La pandemia causó muchos cambios en la sociedad, pero también resaltó cuestiones que antes habían pasado desapercibidas. El engaño de la industria del reciclaje de plásticos es solo un ejemplo. En particular, Covid-19 demostró cuán sensible es la industria del reciclaje de plásticos a las variaciones en los precios del petróleo. [Read More]

Low Water Levels in Mississippi River Expose Artifacts and History — by Owen Ayite-Atayi, age 15

The Mississippi River is the second longest river in the United States and is 2,340 miles long. Although the Mississippi River is a majestic river, there are still many mysteries in this river, especially regarding its artifacts. [Read More]

Should Farmers Switch to Solar? — by Camila Cruz, age 15

Solar panels are going to require millions of acres of land to be a viable solution against climate change. In particular, these acres are owned by farmers. Scientists are on a mission to make it work for both parties by putting solar panels in the same location as crops. [Read More]

The Science Behind Spring's Most Popular Weed — by Malak Al Quraishi, age 12

When you're picking weeds, you may wonder how dandelions spread so easily across the grass. You might ask yourself, why are dandelions so effective at spreading their seeds widely? [Read More]

First-of-its-kind Experiment Uses Lab-bred Trees to Stop Pollution — by Leilani McNeal, age 17

The U.S. Forest Service is trying a “first-of-its-kind” experiment that involves specialized trees that may keep contaminants from leaching out of landfills. [Read More]

City of Madison Continues to Make Progress in Composting Programs — by Mariama Bah, age 15

Citywide composting in Madison has had a challenging history, but supporters are still trying to make it a reality. Compost is a mixture of decomposed organic matter typically used as fertilizer as it is high in nutrients for soil. [Read More]

New Land Purchase Will Protect Wildlife and Wetlands in Dane County — by Dulce Maria Vazquez, age 14

Groundswell Conservancy is a not-for-profit conservation group that recently bought 34 acres of wetland habitat in Dane County. The land is located in the Town of Dunn near the Lower Mud Lake Natural Resource Area. This purchase will help groundswell achieve its mission of protecting wildlife habitats in Dane County and south-central Wisconsin. [Read More]

How One of China's Most Beautiful Attractions Saved Lives — by Sedona Afeworki, age 14

Where would be a good place to hide if something bad ever happened? The Guilin Hills is a place in China where many people hid during World War II and the following civil war when clashing armies turned the region into a battlefield. The hills also have a lot of caves, one of many ways they’ve played a role in Chinese history. [Read More]

Recent Drought Slows River Traffic on the Mississippi — by Dayanara Flores Gonzalez, age 15

Over 500 million tons of agricultural and other products are shipped through the Mississippi River every year. More than 40 percent of the global food supply starts at the River Basin. A phenomenon that happens about once a decade, the water level is at a record low of just three feet above sea level near New Orleans. [Read More]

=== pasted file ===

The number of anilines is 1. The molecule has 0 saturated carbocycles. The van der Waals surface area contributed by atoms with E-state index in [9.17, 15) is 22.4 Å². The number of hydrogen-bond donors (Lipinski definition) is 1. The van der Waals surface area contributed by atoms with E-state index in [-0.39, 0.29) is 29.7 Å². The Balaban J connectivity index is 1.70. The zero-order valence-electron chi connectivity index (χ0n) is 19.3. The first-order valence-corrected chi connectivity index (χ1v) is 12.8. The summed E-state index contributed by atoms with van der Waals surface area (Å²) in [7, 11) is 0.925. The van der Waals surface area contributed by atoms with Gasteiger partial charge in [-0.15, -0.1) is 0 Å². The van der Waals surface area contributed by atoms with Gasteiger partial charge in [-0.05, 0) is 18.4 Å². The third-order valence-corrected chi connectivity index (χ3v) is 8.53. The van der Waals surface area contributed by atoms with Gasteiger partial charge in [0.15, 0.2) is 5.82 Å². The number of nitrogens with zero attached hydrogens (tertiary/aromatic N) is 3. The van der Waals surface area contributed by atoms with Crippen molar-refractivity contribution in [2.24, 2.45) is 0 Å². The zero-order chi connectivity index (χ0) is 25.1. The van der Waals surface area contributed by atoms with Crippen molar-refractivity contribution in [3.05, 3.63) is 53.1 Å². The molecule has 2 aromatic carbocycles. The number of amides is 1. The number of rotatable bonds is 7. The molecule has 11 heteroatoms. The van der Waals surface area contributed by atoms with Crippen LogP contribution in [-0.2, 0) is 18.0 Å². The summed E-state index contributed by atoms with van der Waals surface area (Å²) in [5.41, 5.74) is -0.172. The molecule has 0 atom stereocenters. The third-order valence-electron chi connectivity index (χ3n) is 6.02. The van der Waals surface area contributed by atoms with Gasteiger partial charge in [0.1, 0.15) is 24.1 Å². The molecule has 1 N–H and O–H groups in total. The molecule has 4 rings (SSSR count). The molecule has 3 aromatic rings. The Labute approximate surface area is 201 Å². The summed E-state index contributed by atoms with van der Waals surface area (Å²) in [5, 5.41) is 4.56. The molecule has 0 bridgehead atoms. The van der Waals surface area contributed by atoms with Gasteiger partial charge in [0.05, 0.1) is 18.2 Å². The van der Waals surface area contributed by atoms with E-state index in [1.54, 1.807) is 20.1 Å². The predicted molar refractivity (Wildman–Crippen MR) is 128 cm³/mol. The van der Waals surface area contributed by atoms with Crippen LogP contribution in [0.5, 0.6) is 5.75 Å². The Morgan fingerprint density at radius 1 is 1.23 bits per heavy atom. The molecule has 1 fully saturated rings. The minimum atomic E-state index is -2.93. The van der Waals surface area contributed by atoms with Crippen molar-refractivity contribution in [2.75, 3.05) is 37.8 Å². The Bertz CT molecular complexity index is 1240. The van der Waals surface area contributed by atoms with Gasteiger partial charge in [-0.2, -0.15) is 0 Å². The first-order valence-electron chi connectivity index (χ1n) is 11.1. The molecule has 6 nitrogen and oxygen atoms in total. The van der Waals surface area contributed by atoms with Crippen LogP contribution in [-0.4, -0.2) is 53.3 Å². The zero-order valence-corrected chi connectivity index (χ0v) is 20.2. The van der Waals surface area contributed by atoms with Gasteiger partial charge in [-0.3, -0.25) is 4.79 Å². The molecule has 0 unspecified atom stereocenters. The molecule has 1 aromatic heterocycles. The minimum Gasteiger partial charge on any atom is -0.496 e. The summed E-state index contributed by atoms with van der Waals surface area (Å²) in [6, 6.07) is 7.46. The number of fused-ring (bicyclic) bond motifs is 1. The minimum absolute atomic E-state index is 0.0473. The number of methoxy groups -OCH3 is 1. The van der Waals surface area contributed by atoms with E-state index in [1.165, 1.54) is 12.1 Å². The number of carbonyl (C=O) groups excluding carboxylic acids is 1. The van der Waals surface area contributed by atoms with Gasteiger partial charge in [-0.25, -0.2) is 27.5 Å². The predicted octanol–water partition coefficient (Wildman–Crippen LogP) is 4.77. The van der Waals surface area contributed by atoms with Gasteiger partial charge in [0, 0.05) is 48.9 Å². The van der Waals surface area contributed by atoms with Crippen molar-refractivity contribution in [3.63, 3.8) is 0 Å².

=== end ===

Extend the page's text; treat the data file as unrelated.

Dane County Students Gather to Discuss Climate Change at Second Annual Conference — by Desteny Alvarez, age 17

For the second year in row, students from around Dane County will gather to address climate change issues. The second annual Dane County high school climate action conference will take place at the Alliant Energy Center on Saturday, November 12. [Read More]

Wisconsin Begins PFAS Testing this Fall — by Sandy Flores Ruíz, age 16

Per- and polyfluoroalkyl substances, also known as PFAS, are a family of synthetic chemicals. They are used in everyday household products, such clothes, carpets, nonstick cookware, packaging, and firefighting foam due to their ability to repel water and stains. The PFAS family of approximately 5,000 chemicals are known as “forever chemicals” because they last for a long period of time in the environment and human body. Research suggests that these chemicals can cause various types of cancers, decrease birth weights, damage the immune and reproductive systems, impact hormone regulation, and alter thyroid hormones. [Read More]

What Fuel­s America’s Failed Recycling Industry? — by Yoanna Hoskins, age 17

The pandemic caused numerous changes in society, but it also highlighted issues that had previously gone unnoticed. Deception in the plastics recycling industry is just one example. In particular, Covid-19 demonstrated how sensitive the plastics recycling industry is to swings in oil prices. [Read More]

Wisconsin Considers Updated PFAS Rules — by Gabriella Shell, age 16

After failure earlier this year, the Wisconsin DNR is once again attempting to tighten restrictions on one of the state’s biggest water pollutants. [Read More]

It’s an “Interruption Year” in Wisconsin:
Snowy Owls Are Moving South
by Mariama Bah, age 15

Keep your eye to the ground and be careful when you’re walking in the Arctic Tundra, because you may find a snowy owl nesting site. Treeless, wide, hilly spaces are where snowy owls prefer to nest and hunt. These owls mainly eat small mammals, but their diet can range from rodents and rabbits to ducks and geese. [Read More]

State of Wisconsin Issues PFAS Warnings for Dane County Fisheries — by Makaya Rodriguez, age 17